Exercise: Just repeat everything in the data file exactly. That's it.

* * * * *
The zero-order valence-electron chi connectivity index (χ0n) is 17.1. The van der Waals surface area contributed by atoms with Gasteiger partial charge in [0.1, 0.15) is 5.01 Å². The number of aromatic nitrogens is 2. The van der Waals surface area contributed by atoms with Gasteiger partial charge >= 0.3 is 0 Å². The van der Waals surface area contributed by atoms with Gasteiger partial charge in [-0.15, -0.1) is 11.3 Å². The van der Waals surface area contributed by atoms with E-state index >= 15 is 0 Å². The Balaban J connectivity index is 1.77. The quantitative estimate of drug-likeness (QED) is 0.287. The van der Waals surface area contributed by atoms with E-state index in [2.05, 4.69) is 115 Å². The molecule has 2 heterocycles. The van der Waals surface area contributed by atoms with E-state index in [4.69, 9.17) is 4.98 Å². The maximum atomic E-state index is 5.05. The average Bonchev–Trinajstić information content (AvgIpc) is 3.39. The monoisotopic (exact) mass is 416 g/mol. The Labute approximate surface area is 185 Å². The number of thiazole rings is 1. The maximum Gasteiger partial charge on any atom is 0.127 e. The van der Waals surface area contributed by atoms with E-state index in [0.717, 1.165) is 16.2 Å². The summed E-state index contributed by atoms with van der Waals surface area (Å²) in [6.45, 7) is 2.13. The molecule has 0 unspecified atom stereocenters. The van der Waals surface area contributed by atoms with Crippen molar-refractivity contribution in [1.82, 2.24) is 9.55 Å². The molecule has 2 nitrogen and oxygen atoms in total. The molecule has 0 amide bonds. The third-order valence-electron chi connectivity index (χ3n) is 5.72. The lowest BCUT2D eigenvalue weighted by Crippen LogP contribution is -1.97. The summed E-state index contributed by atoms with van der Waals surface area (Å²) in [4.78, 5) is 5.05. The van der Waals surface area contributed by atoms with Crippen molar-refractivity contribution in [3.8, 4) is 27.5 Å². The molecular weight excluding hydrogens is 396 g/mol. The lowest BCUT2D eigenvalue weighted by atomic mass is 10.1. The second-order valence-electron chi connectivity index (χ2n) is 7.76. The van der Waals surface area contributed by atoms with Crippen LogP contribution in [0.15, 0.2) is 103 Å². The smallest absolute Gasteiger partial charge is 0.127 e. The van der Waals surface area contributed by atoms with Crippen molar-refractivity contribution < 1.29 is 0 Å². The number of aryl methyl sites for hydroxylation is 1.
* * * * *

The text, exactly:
The zero-order valence-electron chi connectivity index (χ0n) is 17.1. The van der Waals surface area contributed by atoms with Gasteiger partial charge in [0.1, 0.15) is 5.01 Å². The number of aromatic nitrogens is 2. The van der Waals surface area contributed by atoms with Gasteiger partial charge >= 0.3 is 0 Å². The van der Waals surface area contributed by atoms with Gasteiger partial charge in [-0.15, -0.1) is 11.3 Å². The van der Waals surface area contributed by atoms with E-state index >= 15 is 0 Å². The Balaban J connectivity index is 1.77. The quantitative estimate of drug-likeness (QED) is 0.287. The van der Waals surface area contributed by atoms with E-state index in [2.05, 4.69) is 115 Å². The molecule has 2 heterocycles. The van der Waals surface area contributed by atoms with E-state index in [4.69, 9.17) is 4.98 Å². The maximum atomic E-state index is 5.05. The average Bonchev–Trinajstić information content (AvgIpc) is 3.39. The monoisotopic (exact) mass is 416 g/mol. The Labute approximate surface area is 185 Å². The number of thiazole rings is 1. The maximum Gasteiger partial charge on any atom is 0.127 e. The van der Waals surface area contributed by atoms with E-state index in [0.717, 1.165) is 16.2 Å². The summed E-state index contributed by atoms with van der Waals surface area (Å²) in [6.45, 7) is 2.13. The molecule has 0 unspecified atom stereocenters. The van der Waals surface area contributed by atoms with Crippen molar-refractivity contribution in [1.82, 2.24) is 9.55 Å². The molecule has 2 nitrogen and oxygen atoms in total. The molecule has 0 amide bonds. The third-order valence-electron chi connectivity index (χ3n) is 5.72. The lowest BCUT2D eigenvalue weighted by Crippen LogP contribution is -1.97. The summed E-state index contributed by atoms with van der Waals surface area (Å²) in [4.78, 5) is 5.05. The van der Waals surface area contributed by atoms with Crippen molar-refractivity contribution in [3.8, 4) is 27.5 Å². The molecular weight excluding hydrogens is 396 g/mol. The lowest BCUT2D eigenvalue weighted by atomic mass is 10.1. The second-order valence-electron chi connectivity index (χ2n) is 7.76. The van der Waals surface area contributed by atoms with Crippen LogP contribution in [0.15, 0.2) is 103 Å². The smallest absolute Gasteiger partial charge is 0.127 e. The van der Waals surface area contributed by atoms with Crippen molar-refractivity contribution < 1.29 is 0 Å². The number of aryl methyl sites for hydroxylation is 1.